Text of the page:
I began my research by reading as many translations, adaptations, short stories and poems as I could get my hands on that were inspired by the story of Iphigenia, and gathered text and ideas along the way. But every version of the story seemed to have its own unique spin, incompatible with the others, and I ended up with little more than a sprawling collage crammed with too many ideas and lacking a defined central thematic core. My efforts at creating a fresh and relevant version of Iphigenia having come to naught, it was back to the drawing board.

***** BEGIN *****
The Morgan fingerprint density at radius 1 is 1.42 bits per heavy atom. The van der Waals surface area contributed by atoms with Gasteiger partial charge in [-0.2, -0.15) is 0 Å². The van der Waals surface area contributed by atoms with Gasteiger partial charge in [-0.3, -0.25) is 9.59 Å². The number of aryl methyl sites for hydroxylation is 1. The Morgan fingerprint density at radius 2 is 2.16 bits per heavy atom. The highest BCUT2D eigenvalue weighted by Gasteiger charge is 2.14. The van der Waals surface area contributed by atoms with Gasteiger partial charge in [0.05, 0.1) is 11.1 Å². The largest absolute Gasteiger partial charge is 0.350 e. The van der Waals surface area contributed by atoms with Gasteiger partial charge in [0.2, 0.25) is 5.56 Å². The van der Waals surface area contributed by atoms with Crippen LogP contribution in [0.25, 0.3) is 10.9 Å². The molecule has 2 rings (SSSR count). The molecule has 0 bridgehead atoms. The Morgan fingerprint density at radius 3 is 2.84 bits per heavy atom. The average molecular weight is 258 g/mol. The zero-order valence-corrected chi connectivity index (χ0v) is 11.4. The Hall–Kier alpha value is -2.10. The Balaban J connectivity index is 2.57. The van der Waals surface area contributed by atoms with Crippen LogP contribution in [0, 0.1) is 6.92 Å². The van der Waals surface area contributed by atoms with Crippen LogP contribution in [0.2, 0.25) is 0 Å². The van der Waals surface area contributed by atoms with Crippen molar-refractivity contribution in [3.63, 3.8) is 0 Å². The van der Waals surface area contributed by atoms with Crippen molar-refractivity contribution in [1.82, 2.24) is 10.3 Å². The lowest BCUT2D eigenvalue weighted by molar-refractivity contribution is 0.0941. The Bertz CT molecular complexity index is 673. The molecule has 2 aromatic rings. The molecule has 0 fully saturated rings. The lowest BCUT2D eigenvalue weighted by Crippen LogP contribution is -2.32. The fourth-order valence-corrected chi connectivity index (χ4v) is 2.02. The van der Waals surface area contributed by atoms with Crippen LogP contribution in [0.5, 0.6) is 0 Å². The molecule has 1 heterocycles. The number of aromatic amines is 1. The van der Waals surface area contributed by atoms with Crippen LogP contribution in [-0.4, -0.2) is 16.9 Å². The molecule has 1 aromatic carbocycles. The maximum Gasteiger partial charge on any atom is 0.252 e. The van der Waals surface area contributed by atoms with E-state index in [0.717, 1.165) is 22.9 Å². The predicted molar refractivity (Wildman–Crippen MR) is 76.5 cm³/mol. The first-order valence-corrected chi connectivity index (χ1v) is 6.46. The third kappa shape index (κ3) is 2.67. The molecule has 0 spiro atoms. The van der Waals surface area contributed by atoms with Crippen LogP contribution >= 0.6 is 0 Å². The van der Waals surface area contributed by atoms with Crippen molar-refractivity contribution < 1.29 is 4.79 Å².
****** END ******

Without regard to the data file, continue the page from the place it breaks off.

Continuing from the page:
I returned to Euripides’ original text and refocused my energies upon attempting to ascertain the intent of the playwright and how audiences originally received the play. Iphigenia at Aulis, Euripides’ last extant tragedy, was produced posthumously near the end of the Peloponnesian War: “The audiences contained a large number, perhaps even a majority, of veterans. And we know that all three of the major tragic playwrights (including Euripides) were veterans…the plays were written by veterans, and largely for veterans – [this] makes whatever these playwrights have to say about war particularly worthy of our attention, since we haven’t had that kind of dynamic between playwrights and their audiences in theatrical literature since.” [Ellen Mc Laughlin, preface to The Greek Plays, xvii]